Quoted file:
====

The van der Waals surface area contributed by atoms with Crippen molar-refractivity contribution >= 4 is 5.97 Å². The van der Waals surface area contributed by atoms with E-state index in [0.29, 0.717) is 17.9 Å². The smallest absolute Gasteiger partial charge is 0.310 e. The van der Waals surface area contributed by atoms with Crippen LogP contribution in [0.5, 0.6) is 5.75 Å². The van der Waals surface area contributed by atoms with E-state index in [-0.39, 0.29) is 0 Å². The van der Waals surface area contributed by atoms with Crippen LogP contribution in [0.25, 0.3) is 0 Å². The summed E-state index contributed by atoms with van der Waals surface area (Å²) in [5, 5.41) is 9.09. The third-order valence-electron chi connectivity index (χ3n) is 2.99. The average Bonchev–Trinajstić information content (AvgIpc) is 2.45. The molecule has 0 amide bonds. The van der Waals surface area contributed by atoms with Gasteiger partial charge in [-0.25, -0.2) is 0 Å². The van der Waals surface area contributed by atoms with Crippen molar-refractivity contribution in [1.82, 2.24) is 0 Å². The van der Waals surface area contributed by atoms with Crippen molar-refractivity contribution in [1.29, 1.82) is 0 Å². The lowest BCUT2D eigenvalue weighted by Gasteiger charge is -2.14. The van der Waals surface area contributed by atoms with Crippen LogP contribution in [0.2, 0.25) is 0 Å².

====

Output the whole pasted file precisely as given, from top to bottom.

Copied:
The van der Waals surface area contributed by atoms with Crippen molar-refractivity contribution >= 4 is 5.97 Å². The van der Waals surface area contributed by atoms with E-state index in [0.29, 0.717) is 17.9 Å². The smallest absolute Gasteiger partial charge is 0.310 e. The van der Waals surface area contributed by atoms with Crippen LogP contribution in [0.5, 0.6) is 5.75 Å². The van der Waals surface area contributed by atoms with E-state index in [-0.39, 0.29) is 0 Å². The van der Waals surface area contributed by atoms with Crippen LogP contribution in [0.25, 0.3) is 0 Å². The summed E-state index contributed by atoms with van der Waals surface area (Å²) in [5, 5.41) is 9.09. The third-order valence-electron chi connectivity index (χ3n) is 2.99. The average Bonchev–Trinajstić information content (AvgIpc) is 2.45. The molecule has 0 amide bonds. The van der Waals surface area contributed by atoms with Gasteiger partial charge in [-0.25, -0.2) is 0 Å². The van der Waals surface area contributed by atoms with Crippen molar-refractivity contribution in [1.82, 2.24) is 0 Å². The van der Waals surface area contributed by atoms with Crippen molar-refractivity contribution in [1.29, 1.82) is 0 Å². The lowest BCUT2D eigenvalue weighted by Gasteiger charge is -2.14. The van der Waals surface area contributed by atoms with Crippen LogP contribution in [0.2, 0.25) is 0 Å².